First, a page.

Sectarianism in Pakistan

5487 WordsNov 14, 201222 Pages
Sectarianism in Pakistan INTRODUCTION The decade of the 1990s witnessed a frightening upsurge in the Shia-Sunni sectarian violence in Pakistan, both in terms of scope and intensity. Recently, sectarian strife has engulfed even those areas, which were previously unaffected, largely because of the emergence of organized terrorist groups along sectarian lines. Besides target killings, these groups hit even ordinary members of each other’s sects. The problem, therefore, is no more of an occasional nature, or limited to isolated localities. Rather, it has now become a national concern with serious implications for the state and society. The paper argues that though the Shia-Sunni conflict is not new to Pakistan or even to the Indo-Pakistan…show more content…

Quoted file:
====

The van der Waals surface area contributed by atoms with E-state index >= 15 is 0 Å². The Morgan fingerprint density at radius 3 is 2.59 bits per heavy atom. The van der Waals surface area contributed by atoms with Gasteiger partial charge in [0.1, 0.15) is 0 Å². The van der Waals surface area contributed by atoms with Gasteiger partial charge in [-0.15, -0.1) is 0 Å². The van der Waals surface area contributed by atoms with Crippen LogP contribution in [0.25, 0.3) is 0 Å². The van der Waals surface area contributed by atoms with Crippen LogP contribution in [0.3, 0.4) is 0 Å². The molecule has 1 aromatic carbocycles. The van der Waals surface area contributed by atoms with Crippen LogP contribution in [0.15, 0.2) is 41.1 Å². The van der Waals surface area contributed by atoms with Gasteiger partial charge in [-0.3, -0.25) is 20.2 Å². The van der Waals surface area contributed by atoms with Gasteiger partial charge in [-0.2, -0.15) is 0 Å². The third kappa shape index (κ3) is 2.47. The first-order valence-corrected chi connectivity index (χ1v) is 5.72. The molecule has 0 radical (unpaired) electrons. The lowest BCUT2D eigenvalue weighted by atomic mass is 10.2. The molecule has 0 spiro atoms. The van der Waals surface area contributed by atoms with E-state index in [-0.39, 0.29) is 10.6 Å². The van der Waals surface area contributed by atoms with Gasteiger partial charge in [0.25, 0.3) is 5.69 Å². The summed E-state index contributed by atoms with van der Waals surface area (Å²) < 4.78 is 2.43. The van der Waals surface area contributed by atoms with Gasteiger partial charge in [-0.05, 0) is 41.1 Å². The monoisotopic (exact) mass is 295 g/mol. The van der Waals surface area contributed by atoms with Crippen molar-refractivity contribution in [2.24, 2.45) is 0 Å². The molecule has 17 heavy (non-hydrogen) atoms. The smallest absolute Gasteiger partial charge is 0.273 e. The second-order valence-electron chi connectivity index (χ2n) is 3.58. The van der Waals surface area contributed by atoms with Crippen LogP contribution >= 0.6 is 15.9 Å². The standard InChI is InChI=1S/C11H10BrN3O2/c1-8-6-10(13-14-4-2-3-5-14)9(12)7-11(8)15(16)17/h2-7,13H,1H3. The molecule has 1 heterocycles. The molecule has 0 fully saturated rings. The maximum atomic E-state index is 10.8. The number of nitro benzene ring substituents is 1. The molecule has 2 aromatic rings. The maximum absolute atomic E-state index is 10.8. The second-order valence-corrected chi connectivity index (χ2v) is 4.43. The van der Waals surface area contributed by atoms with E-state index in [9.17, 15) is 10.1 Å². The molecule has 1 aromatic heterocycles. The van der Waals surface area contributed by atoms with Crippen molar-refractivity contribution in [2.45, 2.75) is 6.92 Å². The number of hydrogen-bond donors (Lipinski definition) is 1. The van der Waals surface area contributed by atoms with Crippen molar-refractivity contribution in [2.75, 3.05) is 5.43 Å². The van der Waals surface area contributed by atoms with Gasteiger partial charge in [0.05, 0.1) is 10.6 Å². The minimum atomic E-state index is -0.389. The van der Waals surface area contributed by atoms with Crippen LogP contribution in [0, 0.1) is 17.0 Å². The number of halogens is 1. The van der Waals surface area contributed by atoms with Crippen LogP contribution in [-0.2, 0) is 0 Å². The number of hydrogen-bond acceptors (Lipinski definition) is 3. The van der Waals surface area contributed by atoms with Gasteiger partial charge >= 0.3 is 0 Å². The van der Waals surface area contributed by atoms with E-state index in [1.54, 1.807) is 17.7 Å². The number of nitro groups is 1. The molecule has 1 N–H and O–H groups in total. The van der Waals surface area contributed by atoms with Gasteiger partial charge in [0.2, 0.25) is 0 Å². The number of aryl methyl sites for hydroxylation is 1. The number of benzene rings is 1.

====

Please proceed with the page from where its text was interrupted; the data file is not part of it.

The Imam need not be just, virtuous, or irreproachable (Ma ‘sum) in his life, nor need he be the most excellent or eminent being of his time; so long as he is free, adult, sane, and possessed of the capacity to attend to the ordinary affairs of State, he is qualified for election."2 Later, both the Shia and Sunni schools further split into several sub-sects on different issues related to succession, interpretation of scriptures and political theory of Islam. Sectarian conflict in the Indo-Pakistan Subcontinent: Fearing persecution by Ummayeds and later Abbasides, some of the Shias had moved to the distant parts of the Muslim Empire. Sizeable Shia communities had been established in Punjab and Sindh after their conquest by Muhammad bin Qasim. Under the early Abbasides, the governor of Jhang, Umar bin Hafas, was a clandestine supporter of Fatimid’s movement and it was under him that the Batinya influence spread into the areas between Shorkot and Sindh. Later, one of the Shia branch, the Karamata, was able to set up its independent dynasty in Multan. The Karamata had established contacts with the Fatimides in Egypt and continued to rule Multan and 2 Syed Amir Ali, The Spirit of Islam (Karachi: Pakistan Publishing House, 1976), p103. surrounding areas, which included parts of Jhang, until Mahmud Ghaznavi
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